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How safe are Pennsylvania bridges? PennDOT spokesperson weighs in

How safe are the bridges you drive on every day? People across the state are asking questions after Friday's collapse in Pittsburgh.

YORK COUNTY, Pa. — Friday morning's bridge collapse in Pittsburgh is raising the red flag in other parts of the state. How safe are bridges across the commonwealth? PennDOT says, "Don't worry."

The bridge in Pittsburgh was inspected in September, and it was designated to be in poor condition. Several vehicles, including a bus, were on it when it fell apart Friday morning. These vehicles were the unlucky ones. 

Ten people were hurt. Most were first responders, but two people who were in one of the vehicles were released from a hospital Sunday.

Pennsylvania is ranked second in the country when it comes to bridges in bad shape, just behind Iowa.

David Thompson, the PennDOT spokesman for south-central Pennsylvania, admits the region has its share of bad bridges, but he adds drivers shouldn't worry.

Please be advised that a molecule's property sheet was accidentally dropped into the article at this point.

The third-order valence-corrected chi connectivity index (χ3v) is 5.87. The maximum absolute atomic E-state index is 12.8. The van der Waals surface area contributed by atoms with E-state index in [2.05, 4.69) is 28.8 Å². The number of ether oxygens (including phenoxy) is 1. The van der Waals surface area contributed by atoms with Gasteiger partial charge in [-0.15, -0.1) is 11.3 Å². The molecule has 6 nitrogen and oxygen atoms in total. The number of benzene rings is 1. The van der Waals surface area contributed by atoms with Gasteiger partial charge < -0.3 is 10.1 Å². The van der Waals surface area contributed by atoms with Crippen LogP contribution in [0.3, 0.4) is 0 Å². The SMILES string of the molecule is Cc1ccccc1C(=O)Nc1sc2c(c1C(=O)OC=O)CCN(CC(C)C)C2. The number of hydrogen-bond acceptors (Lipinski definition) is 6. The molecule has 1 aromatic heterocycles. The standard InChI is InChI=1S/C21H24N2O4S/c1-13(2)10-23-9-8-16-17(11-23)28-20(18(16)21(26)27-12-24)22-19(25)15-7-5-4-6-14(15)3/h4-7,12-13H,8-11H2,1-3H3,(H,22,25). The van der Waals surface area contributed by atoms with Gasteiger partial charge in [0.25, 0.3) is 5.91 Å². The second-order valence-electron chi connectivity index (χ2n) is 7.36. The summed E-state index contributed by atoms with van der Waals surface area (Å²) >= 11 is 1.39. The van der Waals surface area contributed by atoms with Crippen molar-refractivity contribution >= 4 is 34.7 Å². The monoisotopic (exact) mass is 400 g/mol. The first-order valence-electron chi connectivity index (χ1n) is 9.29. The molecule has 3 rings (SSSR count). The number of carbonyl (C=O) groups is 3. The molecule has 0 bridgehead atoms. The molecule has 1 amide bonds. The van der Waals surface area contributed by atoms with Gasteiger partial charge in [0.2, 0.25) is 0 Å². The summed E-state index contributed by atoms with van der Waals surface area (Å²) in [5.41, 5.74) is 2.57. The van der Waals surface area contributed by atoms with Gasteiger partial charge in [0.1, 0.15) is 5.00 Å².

He said, "We're required to inspect bridges every two years, but if the bridge is in poor condition, we may inspect it yearly."

The bad bridges get a closer look.

"If there's something of concern that we want to monitor or keep an eye on, we'll inspect it more often," added Thompson.

Only about 160 bridges in his district are classified as poor.

President Biden visited the collapsed bridge Friday and promised federal help to fix this bridge and others like it across the country.

It is part of his trillion-dollar infrastructure improvement bill.

The National Transportation Safety Board (NTSB) is looking for the cause of the Pittsburgh collapse.

A preliminary report could come out next week.

The final report could take as long as 18 months.

A Pittsburgh city councilman says replacing the bridge could take two years and cost $10 million.

Check out some winter-weather safety tips from the Stormtracker 16 team.

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